The camogie success was played amid a strange backdrop with no crowds in Croke Park on All-Ireland final night. It was a surreal time for Walsh and her team-mates, even when looking back many months later.
“It was really strange as it was under lights and there was no crowd but it was still incredible as you got to meet every player afterwards on the pitch and give them a hug or just embrace the incredible feeling that it was,” she admitted.
“Obviously at the end of those games you want to see your family. They are the people who really see what you do and how much work you put in. We would have loved for them to be there but I suppose we were lucky enough that we got there in the first place.
“Hopefully we can have another good year and our families can maybe enjoy that special moment with us.”
Victories over Waterford, Westmeath, Limerick, Cork and Galway led the Cats to that December All-Ireland victory. It was in those games that Walsh really stood out and, as a result, the reason she was nominated for Player of the Year as well as capturing an All-Star.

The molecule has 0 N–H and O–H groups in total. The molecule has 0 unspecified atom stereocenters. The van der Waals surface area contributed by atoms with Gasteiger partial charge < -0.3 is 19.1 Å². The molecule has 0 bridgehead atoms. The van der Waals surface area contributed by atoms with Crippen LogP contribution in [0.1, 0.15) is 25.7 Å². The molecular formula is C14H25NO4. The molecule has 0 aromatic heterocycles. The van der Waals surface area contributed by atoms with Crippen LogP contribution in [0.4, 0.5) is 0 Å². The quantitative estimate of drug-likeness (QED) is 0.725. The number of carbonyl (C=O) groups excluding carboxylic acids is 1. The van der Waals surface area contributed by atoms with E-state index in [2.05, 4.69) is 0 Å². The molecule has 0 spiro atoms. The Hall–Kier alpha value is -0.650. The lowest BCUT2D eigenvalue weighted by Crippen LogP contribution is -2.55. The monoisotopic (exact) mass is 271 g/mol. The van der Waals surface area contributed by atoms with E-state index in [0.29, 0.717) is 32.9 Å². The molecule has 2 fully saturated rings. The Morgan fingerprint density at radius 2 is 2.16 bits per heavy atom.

It was the second time that the 27-year-old received individual recognition for her performances on the field after also winning an All-Star at corner-back in 2017.
While content with the acknowledgment of her performances from afar, revelling in individual awards is not Walsh’s game.
She’d much rather heap praise on the team around her.
“I play a team sport for a reason,” she said. “Training on my own is not enjoyable in the long term, but I suppose going out and getting the nominations is really nice.
“ It’s a nice achievement to get but more so for my family as they’ve seen the work that you’ve put in. They are very proud when you are nominated or receive an award like that.
“When you do get an award though it does help you look back and think to yourself that you helped out the team by putting in good performances. It makes you think you put in enough effort and commitment to help them across the line but at the end of the day it’s a team sport and it just means you played your part.